We went 0 for 3, two dinners and one lunch, in terms of successful meals in Brugge, after expensive and moderately appetizing food and weak service at Cambrinus, a beer hall also well known for good food.

In the Church of Our Lady sits the only Michelangelo sculpture (a Madonna with Child) to leave Italy during his lifetime, completed during the first few years of the 16th century.


Stephan Dumon (Chocolatier) can thank us.


The Markt of Brugge (Market Square)

DSC_0111_01She felt at home…





Color Run

We are trying to absorb as much of Barcelona as possible during our last few months here.  And what better way to experience the city and its people than participating in a “fun run”?  Imagine being a tourist visiting San Francisco and running the Bay to Breakers.

The Color Run, in existence since 2011, calls itself the “Happiest 5k on the Planet”.  According to the website, there were more than 170 events in 30+ countries in 2013.  The Barcelona Color Run was held on Sunday, May 18 (coincidentally the same day as the Bay to Breakers), starting just below the Magic Fountain (La Fuente Mágica) and ending a few steps away on Avenida Maria Cristina near Plaça Espanya.

Our friends, the Headricks, took the high speed train to BCN from Madrid to see the final La Liga futbol game on Saturday evening, and their team, Atlético Madrid, defeated Barça, sadly.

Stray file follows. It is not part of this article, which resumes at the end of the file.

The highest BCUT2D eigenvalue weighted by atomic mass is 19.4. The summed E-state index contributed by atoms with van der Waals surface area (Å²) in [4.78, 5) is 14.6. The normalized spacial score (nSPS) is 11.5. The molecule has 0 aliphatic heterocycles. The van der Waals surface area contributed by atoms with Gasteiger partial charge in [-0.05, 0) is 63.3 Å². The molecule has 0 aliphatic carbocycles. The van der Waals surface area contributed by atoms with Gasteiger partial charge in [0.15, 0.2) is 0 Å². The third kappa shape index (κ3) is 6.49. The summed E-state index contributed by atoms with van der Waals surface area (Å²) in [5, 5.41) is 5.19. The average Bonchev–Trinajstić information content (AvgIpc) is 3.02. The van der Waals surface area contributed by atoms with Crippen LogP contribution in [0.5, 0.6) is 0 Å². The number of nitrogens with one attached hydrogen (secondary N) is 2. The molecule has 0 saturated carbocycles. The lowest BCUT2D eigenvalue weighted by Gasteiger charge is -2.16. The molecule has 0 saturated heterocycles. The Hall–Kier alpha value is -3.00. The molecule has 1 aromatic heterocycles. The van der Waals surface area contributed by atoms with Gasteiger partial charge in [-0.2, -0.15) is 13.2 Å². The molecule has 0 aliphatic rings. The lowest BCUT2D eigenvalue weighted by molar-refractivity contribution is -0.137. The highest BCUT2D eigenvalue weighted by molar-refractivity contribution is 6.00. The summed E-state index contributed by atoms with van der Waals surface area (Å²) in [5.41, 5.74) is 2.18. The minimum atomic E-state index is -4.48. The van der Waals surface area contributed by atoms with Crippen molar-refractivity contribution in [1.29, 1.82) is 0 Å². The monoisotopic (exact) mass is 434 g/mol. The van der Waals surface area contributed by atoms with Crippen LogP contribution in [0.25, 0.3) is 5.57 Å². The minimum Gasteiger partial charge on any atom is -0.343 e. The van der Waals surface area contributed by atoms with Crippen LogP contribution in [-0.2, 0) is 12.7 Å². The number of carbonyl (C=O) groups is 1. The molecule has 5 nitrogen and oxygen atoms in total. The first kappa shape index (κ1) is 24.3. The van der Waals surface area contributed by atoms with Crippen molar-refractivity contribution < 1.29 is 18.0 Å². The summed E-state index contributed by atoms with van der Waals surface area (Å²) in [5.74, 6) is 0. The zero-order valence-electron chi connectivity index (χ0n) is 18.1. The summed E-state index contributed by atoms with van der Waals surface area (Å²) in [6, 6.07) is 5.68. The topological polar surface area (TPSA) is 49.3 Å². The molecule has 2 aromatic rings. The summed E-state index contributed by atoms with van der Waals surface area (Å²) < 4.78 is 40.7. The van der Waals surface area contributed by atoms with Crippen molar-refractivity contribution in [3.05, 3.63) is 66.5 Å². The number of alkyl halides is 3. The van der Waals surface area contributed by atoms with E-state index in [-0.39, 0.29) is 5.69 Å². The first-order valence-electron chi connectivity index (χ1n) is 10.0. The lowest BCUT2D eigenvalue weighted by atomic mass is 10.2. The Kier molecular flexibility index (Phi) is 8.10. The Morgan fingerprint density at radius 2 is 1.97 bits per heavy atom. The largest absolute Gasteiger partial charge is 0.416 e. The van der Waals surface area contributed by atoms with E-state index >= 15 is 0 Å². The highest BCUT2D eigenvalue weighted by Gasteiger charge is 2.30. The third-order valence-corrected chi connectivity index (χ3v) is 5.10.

At the Color Run, here are Evelyn and Laure in Plaça Espanya.  Full disclosure/excuse:  all photos taken with phones, due to risk of damage.

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Lauder and Maggie…Mariner and Ella


Right before the start, Plaça Espanya in the background.


I wonder who sponsored this event?


J.P. Nelson and daughter Lexi up high; note the Montjuïc Communications Tower, also known as Torre Calatrava and Torre Telefónica, completed for the Olympics in 1992.  The tower represents an athlete holding the Olympic flame.


Participants show up in all-white and finish the event almost unrecognizable, after powdered colors are tossed at runners throughout the run.

With the Headrick girls and Ella Nelson…

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Max and Gannen, before and after…

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Tim Kunihiro and son Patrick at the post-race fiesta…